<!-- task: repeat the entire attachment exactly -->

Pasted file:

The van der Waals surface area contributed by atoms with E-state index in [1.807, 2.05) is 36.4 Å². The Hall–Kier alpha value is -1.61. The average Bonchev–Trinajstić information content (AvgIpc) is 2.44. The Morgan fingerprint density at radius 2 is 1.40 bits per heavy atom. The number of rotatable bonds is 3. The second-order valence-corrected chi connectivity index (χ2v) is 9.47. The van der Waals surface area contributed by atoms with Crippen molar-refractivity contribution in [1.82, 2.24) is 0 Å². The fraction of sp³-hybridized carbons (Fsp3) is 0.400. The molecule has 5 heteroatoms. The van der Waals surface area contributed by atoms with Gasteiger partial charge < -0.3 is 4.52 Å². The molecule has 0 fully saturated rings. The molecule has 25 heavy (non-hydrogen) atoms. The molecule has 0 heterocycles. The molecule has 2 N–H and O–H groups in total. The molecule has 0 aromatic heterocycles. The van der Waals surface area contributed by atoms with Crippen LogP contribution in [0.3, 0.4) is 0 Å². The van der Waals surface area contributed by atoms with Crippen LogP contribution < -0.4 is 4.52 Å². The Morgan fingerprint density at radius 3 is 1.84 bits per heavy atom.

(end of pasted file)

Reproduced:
The van der Waals surface area contributed by atoms with E-state index in [1.807, 2.05) is 36.4 Å². The Hall–Kier alpha value is -1.61. The average Bonchev–Trinajstić information content (AvgIpc) is 2.44. The Morgan fingerprint density at radius 2 is 1.40 bits per heavy atom. The number of rotatable bonds is 3. The second-order valence-corrected chi connectivity index (χ2v) is 9.47. The van der Waals surface area contributed by atoms with Crippen molar-refractivity contribution in [1.82, 2.24) is 0 Å². The fraction of sp³-hybridized carbons (Fsp3) is 0.400. The molecule has 5 heteroatoms. The van der Waals surface area contributed by atoms with Gasteiger partial charge < -0.3 is 4.52 Å². The molecule has 0 fully saturated rings. The molecule has 25 heavy (non-hydrogen) atoms. The molecule has 0 heterocycles. The molecule has 2 N–H and O–H groups in total. The molecule has 0 aromatic heterocycles. The van der Waals surface area contributed by atoms with Crippen LogP contribution in [0.3, 0.4) is 0 Å². The van der Waals surface area contributed by atoms with Crippen LogP contribution < -0.4 is 4.52 Å². The Morgan fingerprint density at radius 3 is 1.84 bits per heavy atom.